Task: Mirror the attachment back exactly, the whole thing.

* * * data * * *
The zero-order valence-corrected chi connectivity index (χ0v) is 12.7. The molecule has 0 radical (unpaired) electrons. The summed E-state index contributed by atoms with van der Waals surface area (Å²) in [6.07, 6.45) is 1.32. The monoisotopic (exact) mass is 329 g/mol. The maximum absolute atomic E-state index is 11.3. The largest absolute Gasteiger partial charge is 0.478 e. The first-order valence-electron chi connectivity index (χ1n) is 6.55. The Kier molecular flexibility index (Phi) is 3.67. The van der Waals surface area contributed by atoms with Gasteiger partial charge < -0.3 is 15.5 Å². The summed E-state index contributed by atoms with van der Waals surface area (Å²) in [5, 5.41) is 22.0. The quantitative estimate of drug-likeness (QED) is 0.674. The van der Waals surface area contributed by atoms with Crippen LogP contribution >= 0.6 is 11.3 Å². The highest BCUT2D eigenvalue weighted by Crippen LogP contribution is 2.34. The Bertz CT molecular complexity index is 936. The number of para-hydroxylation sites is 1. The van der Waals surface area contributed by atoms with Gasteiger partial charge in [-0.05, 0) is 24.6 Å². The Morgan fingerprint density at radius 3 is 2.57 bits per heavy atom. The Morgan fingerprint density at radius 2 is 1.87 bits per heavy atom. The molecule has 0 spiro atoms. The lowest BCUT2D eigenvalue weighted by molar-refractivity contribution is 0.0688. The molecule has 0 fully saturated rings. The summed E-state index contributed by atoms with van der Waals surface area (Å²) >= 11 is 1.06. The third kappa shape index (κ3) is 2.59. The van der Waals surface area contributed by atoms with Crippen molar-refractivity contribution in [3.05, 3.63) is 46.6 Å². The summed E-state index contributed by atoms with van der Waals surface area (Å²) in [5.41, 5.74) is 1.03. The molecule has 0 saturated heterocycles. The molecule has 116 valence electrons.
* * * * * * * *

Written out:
The zero-order valence-corrected chi connectivity index (χ0v) is 12.7. The molecule has 0 radical (unpaired) electrons. The summed E-state index contributed by atoms with van der Waals surface area (Å²) in [6.07, 6.45) is 1.32. The monoisotopic (exact) mass is 329 g/mol. The maximum absolute atomic E-state index is 11.3. The largest absolute Gasteiger partial charge is 0.478 e. The first-order valence-electron chi connectivity index (χ1n) is 6.55. The Kier molecular flexibility index (Phi) is 3.67. The van der Waals surface area contributed by atoms with Gasteiger partial charge < -0.3 is 15.5 Å². The summed E-state index contributed by atoms with van der Waals surface area (Å²) in [5, 5.41) is 22.0. The quantitative estimate of drug-likeness (QED) is 0.674. The van der Waals surface area contributed by atoms with Crippen LogP contribution >= 0.6 is 11.3 Å². The highest BCUT2D eigenvalue weighted by Crippen LogP contribution is 2.34. The Bertz CT molecular complexity index is 936. The number of para-hydroxylation sites is 1. The van der Waals surface area contributed by atoms with Gasteiger partial charge in [-0.05, 0) is 24.6 Å². The Morgan fingerprint density at radius 3 is 2.57 bits per heavy atom. The Morgan fingerprint density at radius 2 is 1.87 bits per heavy atom. The molecule has 0 spiro atoms. The lowest BCUT2D eigenvalue weighted by molar-refractivity contribution is 0.0688. The molecule has 0 fully saturated rings. The summed E-state index contributed by atoms with van der Waals surface area (Å²) >= 11 is 1.06. The third kappa shape index (κ3) is 2.59. The van der Waals surface area contributed by atoms with Crippen molar-refractivity contribution in [3.05, 3.63) is 46.6 Å². The summed E-state index contributed by atoms with van der Waals surface area (Å²) in [5.41, 5.74) is 1.03. The molecule has 0 saturated heterocycles. The molecule has 116 valence electrons.